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Architecture links, Community Planning

Moss Point

Moss Point

Moss Point, Mississippi is a smallish city just north of Pascagoula. Unlike most of the coastal cities, it is oriented not towards a beach and casinos but towards its riverfront, which is quite picturesque. They are rebuilding from flood damage sustained during Katrina, and the city government has decided to use this opportunity to revamp its vision for the city, focusing on becoming a progressive city with a first-class downtown, scenic riverfront, opportunities for eco-tourism and recreation, and revitalized neighborhoods.

For anyone interested in community-based design and hurricane recovery, Moss Point’s past two years have been very interesting. It turns out that Maurice Cox, my studio professor at UVA this past spring, has been working to facilitate Moss Point’s visioning work (he’s everywhere!); he even brought 30 Moss Point elected officials to Charlottesville several months after Katrina to share lessons about city and neighborhood planning. This past Thursday, I went to Moss Point with David and Christine from the GCCDS to meet with Maurice and many of Moss Point’s community leaders. One function of the meeting was to provide a lightning introduction to the workings of Moss Point. Once you have your foot in the door, it seems, everybody is right there–city aldermen and women, planners, FEMA officials, businessmen, a major architect, and others.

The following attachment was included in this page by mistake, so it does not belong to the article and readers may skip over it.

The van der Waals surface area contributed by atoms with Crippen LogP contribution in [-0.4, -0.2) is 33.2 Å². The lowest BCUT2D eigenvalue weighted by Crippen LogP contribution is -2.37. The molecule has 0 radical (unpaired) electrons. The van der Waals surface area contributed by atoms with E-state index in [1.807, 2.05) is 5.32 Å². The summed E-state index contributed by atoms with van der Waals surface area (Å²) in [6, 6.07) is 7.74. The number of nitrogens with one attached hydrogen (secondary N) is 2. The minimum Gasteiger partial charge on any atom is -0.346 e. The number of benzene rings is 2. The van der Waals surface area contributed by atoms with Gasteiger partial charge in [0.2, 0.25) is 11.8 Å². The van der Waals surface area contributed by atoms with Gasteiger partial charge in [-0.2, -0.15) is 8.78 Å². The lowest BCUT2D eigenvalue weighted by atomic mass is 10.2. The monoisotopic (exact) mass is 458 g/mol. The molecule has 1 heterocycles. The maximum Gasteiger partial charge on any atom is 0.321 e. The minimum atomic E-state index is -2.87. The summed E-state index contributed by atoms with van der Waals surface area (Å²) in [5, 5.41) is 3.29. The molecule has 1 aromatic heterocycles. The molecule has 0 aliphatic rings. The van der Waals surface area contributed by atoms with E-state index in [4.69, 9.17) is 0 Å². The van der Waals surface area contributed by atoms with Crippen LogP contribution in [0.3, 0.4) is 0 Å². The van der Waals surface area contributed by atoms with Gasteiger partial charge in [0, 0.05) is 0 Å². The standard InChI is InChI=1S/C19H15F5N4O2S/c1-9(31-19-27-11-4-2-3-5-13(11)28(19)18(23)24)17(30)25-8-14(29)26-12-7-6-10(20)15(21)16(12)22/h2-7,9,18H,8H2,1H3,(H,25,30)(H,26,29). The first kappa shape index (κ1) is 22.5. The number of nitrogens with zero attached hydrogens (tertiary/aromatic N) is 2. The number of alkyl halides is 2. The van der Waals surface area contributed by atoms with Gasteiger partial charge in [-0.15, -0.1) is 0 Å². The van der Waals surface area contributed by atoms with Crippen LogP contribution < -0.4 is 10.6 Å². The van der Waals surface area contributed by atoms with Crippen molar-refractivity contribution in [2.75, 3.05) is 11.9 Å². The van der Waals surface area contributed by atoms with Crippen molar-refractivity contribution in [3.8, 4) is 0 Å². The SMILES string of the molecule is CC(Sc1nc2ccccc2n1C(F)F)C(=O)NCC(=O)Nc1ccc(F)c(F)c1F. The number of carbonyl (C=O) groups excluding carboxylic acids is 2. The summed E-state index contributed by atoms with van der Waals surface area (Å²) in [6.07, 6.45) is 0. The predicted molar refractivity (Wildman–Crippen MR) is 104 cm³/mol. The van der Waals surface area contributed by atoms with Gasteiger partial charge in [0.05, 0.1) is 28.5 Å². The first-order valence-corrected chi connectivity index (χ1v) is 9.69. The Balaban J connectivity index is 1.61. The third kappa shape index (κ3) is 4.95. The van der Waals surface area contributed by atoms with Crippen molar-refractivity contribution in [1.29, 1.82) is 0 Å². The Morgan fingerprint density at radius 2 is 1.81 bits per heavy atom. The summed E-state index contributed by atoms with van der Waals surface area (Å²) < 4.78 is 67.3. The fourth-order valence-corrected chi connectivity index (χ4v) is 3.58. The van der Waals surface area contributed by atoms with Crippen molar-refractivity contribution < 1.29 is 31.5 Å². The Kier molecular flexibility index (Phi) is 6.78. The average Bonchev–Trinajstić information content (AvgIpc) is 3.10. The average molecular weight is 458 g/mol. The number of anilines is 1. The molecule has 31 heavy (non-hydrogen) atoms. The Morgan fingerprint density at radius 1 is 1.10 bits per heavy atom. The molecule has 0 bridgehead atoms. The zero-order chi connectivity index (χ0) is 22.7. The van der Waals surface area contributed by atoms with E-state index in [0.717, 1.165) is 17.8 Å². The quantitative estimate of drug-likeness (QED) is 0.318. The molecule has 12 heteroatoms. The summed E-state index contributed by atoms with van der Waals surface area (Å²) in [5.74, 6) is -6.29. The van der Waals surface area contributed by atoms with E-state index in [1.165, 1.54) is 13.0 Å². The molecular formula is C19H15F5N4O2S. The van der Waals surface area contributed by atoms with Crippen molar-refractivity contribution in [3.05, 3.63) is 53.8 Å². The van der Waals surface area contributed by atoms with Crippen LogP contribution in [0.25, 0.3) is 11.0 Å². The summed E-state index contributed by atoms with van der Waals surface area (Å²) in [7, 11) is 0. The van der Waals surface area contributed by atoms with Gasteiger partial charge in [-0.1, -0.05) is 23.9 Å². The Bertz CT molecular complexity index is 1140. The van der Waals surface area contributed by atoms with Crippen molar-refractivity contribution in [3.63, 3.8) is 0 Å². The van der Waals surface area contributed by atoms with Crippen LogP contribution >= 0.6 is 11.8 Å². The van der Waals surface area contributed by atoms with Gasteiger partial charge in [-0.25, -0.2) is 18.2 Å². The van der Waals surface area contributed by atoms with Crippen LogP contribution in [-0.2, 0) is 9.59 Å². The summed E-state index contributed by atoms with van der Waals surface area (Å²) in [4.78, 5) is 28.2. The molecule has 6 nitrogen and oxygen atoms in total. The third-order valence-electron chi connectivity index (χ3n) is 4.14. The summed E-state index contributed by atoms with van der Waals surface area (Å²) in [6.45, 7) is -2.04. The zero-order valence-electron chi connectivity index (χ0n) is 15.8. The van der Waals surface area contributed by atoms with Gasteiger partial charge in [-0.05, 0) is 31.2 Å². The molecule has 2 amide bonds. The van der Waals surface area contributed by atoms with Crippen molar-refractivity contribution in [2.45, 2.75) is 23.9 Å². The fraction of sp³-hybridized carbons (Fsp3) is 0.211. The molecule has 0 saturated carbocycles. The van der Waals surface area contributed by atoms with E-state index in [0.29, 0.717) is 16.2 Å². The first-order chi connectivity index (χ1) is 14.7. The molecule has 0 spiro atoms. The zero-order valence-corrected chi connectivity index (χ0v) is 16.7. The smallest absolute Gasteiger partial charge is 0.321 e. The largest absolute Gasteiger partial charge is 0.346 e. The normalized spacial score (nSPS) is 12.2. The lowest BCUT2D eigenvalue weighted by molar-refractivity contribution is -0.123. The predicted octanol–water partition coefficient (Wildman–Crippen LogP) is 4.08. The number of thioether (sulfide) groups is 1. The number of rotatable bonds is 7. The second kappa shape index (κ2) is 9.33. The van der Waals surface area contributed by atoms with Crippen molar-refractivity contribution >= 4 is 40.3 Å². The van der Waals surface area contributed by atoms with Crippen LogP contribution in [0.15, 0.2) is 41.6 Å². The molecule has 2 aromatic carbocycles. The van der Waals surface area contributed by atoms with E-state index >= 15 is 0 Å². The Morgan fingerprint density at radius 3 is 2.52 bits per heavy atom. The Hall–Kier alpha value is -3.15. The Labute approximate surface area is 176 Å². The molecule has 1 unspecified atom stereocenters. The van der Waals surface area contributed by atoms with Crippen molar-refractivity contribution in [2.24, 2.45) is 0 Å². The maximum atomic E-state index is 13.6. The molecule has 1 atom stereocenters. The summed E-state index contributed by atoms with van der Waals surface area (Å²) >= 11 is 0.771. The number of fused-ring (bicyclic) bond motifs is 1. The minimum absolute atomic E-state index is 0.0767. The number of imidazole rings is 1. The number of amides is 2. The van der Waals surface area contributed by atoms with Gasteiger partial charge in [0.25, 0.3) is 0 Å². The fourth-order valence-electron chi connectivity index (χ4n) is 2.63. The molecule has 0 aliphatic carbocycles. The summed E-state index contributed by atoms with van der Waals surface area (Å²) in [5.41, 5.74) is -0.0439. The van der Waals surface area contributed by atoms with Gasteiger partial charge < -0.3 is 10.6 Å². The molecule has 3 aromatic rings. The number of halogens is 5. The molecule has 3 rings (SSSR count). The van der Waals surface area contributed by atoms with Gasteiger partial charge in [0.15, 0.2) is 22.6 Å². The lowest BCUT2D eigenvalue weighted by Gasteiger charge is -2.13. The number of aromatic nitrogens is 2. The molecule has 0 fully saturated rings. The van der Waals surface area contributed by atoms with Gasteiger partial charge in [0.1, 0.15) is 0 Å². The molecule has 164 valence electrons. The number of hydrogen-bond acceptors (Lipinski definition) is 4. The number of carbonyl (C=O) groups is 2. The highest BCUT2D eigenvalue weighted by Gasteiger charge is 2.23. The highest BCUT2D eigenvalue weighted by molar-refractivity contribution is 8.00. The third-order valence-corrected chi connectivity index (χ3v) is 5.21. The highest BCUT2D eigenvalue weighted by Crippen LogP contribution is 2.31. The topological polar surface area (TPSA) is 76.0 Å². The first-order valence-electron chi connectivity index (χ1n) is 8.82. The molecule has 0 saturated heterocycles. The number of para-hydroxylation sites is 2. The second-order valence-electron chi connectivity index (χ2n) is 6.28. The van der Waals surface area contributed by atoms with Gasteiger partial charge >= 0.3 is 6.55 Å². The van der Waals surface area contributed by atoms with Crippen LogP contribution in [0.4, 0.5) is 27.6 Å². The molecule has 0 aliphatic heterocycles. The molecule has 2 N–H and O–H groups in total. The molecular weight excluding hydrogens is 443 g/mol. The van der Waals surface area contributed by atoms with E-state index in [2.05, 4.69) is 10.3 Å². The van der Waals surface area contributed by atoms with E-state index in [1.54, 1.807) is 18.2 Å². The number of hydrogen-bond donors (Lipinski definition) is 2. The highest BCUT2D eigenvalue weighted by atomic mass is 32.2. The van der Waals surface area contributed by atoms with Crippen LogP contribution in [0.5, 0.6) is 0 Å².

In addition to speeding up our learning curve, the meeting’s main purpose was to create a Design and Project Review committee that can represent the city and advise the mayor on design issues as the city engages in rebuilding its civic core, riverfront, Main Street, and several key neighborhoods. The GCCDS will hopefully be able to help, given our local experience and non-profit status. I don’t yet know what the full scope of our involvement will be, but I’m looking forward to getting involved. It’s a great community; the city government, and especially Mayor Xavier Bishop, certainly outclass their Biloxi equivalents; and it’s a chance to engage more broadly with a community than when working with individual clients.

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